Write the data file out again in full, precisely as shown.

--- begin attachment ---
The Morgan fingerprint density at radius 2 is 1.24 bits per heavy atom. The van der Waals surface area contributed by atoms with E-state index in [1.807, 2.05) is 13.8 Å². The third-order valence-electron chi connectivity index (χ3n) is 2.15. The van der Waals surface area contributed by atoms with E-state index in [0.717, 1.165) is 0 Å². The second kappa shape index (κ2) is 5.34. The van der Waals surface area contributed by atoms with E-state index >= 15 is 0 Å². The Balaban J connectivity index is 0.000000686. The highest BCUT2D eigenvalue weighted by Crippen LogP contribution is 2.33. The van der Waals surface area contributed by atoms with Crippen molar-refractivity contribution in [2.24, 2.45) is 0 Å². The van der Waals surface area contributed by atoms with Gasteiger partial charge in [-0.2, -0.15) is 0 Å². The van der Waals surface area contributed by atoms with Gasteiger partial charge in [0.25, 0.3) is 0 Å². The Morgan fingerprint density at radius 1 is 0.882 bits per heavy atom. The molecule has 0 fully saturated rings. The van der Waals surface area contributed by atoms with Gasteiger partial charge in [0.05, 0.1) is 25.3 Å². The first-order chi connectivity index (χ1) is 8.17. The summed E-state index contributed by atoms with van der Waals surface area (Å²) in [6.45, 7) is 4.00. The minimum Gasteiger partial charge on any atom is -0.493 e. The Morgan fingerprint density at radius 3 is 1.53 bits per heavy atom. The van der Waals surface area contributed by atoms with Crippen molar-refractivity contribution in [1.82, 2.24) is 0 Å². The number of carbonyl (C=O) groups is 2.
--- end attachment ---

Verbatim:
The Morgan fingerprint density at radius 2 is 1.24 bits per heavy atom. The van der Waals surface area contributed by atoms with E-state index in [1.807, 2.05) is 13.8 Å². The third-order valence-electron chi connectivity index (χ3n) is 2.15. The van der Waals surface area contributed by atoms with E-state index in [0.717, 1.165) is 0 Å². The second kappa shape index (κ2) is 5.34. The van der Waals surface area contributed by atoms with E-state index >= 15 is 0 Å². The Balaban J connectivity index is 0.000000686. The highest BCUT2D eigenvalue weighted by Crippen LogP contribution is 2.33. The van der Waals surface area contributed by atoms with Crippen molar-refractivity contribution in [2.24, 2.45) is 0 Å². The van der Waals surface area contributed by atoms with Gasteiger partial charge in [-0.2, -0.15) is 0 Å². The van der Waals surface area contributed by atoms with Gasteiger partial charge in [0.25, 0.3) is 0 Å². The Morgan fingerprint density at radius 1 is 0.882 bits per heavy atom. The molecule has 0 fully saturated rings. The van der Waals surface area contributed by atoms with Gasteiger partial charge in [0.05, 0.1) is 25.3 Å². The first-order chi connectivity index (χ1) is 8.17. The summed E-state index contributed by atoms with van der Waals surface area (Å²) in [6.45, 7) is 4.00. The minimum Gasteiger partial charge on any atom is -0.493 e. The Morgan fingerprint density at radius 3 is 1.53 bits per heavy atom. The van der Waals surface area contributed by atoms with Crippen molar-refractivity contribution in [1.82, 2.24) is 0 Å². The number of carbonyl (C=O) groups is 2.